When I meet with Allison we talked about this issue and she reported that she has lost a lot of her hives to the beetles. She thinks the shape of the hives is a big contributor to the problem because the beetles can easily hide in the square boxes. She is working on transitioning her hives to round hives – sun hives and has a business plan to create sun hives as they are currently not available in the US. She is seeing wild hives build on the open air. Hawaii is warm enough that bees dont need the box and she thinks this helps them protect from the pests because there is no place for them in the open air hives.

We also talked about the larger complexity of why bees are dying. Yes, the systemic pesticides (Neonicotinoids) applied indiscriminately to all plants, edibles and ornamentals, are weakening the immune system of the bees. Yes, bees are unable to survive the pest that attack them. But all that, in a way, is a symptom of the larger problem. We have lost our sacred relationship with bees.


In ancient times, humans planted a garden and bees pollinated it and made it fertile. Humans approached bees with reverence and looked at them with a certain consciousness as if they were divine gods on earth. Humans loved and honored bees. This was a common theme on all ancient civilizations. In Greece, the priestess of the oracle at Delphi were known as the Delphic Bees – The Melissae, they gathered around the Omphalo  (a hive shaped stone) for guidance and psychic knowledge.  In the bees words through Jacqueline Freeman “Pollination is much more than fertilization. The act of pollinating moves reproductive forces and, at the same time, enlivens the ether…The hive is a beacon of light where work and love go hand in hand. To the nature spirits, each hive and each bee is wrapped in light. The sound of an industrious hive is so full of life that it feeds the soul. Hives are sources of  spiritual nourishment for the kingdom of nature’s spirits and places of deep reverence. Nature spirits come here and recharge and rejuvenate themselves.”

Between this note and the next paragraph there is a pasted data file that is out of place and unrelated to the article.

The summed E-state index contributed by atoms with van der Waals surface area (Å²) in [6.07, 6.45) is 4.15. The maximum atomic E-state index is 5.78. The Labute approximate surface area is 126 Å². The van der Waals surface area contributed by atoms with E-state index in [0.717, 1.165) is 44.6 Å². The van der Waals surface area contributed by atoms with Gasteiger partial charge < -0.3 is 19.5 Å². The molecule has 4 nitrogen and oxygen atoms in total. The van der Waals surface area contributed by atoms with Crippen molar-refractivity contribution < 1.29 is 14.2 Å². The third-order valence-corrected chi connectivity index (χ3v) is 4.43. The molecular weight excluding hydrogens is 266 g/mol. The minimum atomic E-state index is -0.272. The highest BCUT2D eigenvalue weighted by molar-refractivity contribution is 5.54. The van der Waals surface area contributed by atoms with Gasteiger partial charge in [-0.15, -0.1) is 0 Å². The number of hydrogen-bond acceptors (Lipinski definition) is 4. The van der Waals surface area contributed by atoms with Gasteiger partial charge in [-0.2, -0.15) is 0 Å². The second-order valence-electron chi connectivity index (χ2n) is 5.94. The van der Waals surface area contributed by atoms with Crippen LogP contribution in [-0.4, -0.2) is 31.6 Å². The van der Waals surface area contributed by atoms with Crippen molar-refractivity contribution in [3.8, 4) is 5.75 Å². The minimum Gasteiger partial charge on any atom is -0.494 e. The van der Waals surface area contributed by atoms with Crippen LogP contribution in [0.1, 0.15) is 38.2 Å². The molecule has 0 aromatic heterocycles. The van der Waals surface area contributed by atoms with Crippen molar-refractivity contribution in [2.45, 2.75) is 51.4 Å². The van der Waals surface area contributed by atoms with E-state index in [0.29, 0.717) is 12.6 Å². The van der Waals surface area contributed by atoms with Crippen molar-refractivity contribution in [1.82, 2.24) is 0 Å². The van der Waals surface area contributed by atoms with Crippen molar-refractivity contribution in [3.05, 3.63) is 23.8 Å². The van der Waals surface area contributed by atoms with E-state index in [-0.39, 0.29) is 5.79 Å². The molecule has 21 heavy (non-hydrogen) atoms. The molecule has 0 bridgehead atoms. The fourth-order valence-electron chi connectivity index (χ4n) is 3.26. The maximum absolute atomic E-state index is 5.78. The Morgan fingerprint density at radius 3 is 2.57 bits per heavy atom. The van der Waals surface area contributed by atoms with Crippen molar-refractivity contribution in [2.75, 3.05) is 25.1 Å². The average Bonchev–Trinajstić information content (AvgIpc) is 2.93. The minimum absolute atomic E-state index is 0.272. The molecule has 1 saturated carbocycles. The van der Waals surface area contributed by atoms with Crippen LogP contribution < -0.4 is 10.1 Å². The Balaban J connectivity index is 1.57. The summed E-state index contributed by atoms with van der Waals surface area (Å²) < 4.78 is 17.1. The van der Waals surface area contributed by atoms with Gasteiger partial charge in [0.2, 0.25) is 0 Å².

Today, bees are being exploited in an abusive, unsustainable and broken agricultural system. They are shipped from monoculture to monoculture, sprayed with pesticides, feed sugar water or even worse high fructose corn syrup, treaded with chemicals and they are feared by the majority of people. But mostly bees are not allowed to swarm and queens are being raped and artificially inseminated to keep certain genetic traits that make them easy to control and manage. In commercial hives queens are replaced every year and old queens are killed. However queens can live up to 6 years and it is the scent of a queen that keeps a hive together. Alison worked with the queen breeders in Kona, they are one of the largest queen breeders in the country, producing about half a million queens from a few dozen drones sperm through artificial insemination. The message Allison got from the bees while she was there was “Raise the Queen, Raise your own inner Queen!”